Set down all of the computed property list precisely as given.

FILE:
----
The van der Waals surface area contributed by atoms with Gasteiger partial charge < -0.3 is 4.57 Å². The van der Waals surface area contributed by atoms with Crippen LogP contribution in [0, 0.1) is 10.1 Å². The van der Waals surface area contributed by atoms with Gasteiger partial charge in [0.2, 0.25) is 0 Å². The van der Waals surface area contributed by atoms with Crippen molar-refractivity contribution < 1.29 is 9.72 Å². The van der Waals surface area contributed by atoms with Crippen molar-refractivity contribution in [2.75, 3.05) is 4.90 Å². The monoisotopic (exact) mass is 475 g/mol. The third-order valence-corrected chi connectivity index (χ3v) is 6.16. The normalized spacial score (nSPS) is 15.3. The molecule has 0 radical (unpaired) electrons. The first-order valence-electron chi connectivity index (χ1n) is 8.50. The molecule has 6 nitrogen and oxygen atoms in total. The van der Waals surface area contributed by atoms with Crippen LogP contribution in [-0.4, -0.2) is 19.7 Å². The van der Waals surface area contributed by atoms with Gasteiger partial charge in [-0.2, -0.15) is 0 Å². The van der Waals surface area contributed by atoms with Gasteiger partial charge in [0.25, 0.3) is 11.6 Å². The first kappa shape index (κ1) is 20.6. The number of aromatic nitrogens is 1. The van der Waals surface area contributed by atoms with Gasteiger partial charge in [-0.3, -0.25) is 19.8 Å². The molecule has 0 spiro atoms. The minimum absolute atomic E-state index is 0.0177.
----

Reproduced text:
The van der Waals surface area contributed by atoms with Gasteiger partial charge < -0.3 is 4.57 Å². The van der Waals surface area contributed by atoms with Crippen LogP contribution in [0, 0.1) is 10.1 Å². The van der Waals surface area contributed by atoms with Gasteiger partial charge in [0.2, 0.25) is 0 Å². The van der Waals surface area contributed by atoms with Crippen molar-refractivity contribution < 1.29 is 9.72 Å². The van der Waals surface area contributed by atoms with Crippen molar-refractivity contribution in [2.75, 3.05) is 4.90 Å². The monoisotopic (exact) mass is 475 g/mol. The third-order valence-corrected chi connectivity index (χ3v) is 6.16. The normalized spacial score (nSPS) is 15.3. The molecule has 0 radical (unpaired) electrons. The first-order valence-electron chi connectivity index (χ1n) is 8.50. The molecule has 6 nitrogen and oxygen atoms in total. The van der Waals surface area contributed by atoms with Crippen LogP contribution in [-0.4, -0.2) is 19.7 Å². The van der Waals surface area contributed by atoms with Gasteiger partial charge in [-0.2, -0.15) is 0 Å². The van der Waals surface area contributed by atoms with Gasteiger partial charge in [0.25, 0.3) is 11.6 Å². The first kappa shape index (κ1) is 20.6. The number of aromatic nitrogens is 1. The van der Waals surface area contributed by atoms with Gasteiger partial charge in [-0.3, -0.25) is 19.8 Å². The molecule has 0 spiro atoms. The minimum absolute atomic E-state index is 0.0177.